Versatile Dyversity System at Leading European Cancer Research Centre Rapidly Analyses Fluorescent and Chemiluminescent Proteins with Ease
News May 06, 2010
Researchers at The Cancer Research UK Cambridge Research Institute (CRI) are using a Dyversity system to accurately analyse fluorescent and chemiluminescent Western blots labelled with various Qdot®s and ECL respectively. They are also using the system to image agarose gels containing DNA stained with SYBR® Safe DNA gel stain. The information from the gels and blots is being used to map genes and proteins associated with cancers and is helping scientists at the CRI to provide data, which could lead to the development of new therapies for these life threatening diseases.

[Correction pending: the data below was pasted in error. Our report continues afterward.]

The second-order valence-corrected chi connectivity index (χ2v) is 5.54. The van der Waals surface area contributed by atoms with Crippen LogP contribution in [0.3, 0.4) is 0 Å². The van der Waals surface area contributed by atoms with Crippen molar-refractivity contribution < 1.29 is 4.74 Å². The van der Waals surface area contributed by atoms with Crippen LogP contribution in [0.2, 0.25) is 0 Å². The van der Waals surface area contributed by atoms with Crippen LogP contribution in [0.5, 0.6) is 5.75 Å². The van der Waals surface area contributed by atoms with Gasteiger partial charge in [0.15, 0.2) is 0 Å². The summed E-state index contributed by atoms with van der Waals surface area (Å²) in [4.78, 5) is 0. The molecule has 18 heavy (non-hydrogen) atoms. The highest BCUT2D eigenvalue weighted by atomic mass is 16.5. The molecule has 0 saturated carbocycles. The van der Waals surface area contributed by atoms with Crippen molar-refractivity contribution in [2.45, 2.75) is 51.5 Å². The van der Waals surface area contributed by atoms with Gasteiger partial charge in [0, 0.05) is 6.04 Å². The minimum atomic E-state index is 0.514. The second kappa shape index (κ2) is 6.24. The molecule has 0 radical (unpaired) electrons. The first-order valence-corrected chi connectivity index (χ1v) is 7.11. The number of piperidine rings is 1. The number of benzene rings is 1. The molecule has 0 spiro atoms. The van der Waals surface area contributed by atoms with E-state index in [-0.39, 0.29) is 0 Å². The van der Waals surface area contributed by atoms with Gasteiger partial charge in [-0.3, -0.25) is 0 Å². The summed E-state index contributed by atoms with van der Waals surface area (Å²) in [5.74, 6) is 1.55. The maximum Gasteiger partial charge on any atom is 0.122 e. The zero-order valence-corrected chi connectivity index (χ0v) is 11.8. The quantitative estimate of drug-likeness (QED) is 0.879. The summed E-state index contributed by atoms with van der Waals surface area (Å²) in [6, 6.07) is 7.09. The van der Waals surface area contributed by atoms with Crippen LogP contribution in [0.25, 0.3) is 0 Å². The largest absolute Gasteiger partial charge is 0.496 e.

The Dyversity system installed at the CRI contains a high-resolution 16 bit, CCD camera with intelligent control software specifically for chemiluminescence. Additionally, their system has a computer controlled lens that moves simultaneously with the motorised sample stage. This ensures the Dyversity can quickly focus to produce high quality images with perfect contrast, without any of the time consuming trial and error imaging usually associated with capturing images of chemiluminescent blots.
China is poised to introduce a new regulation on gene editing in humans. A draft of the country’s new civil code lists human genes and embryos in a section on personality rights to be protected. Experiments on genes in adults or embryos that endanger human health or violate ethical norms can accordingly be seen as a violation of a person’s fundamental rights.READ MORE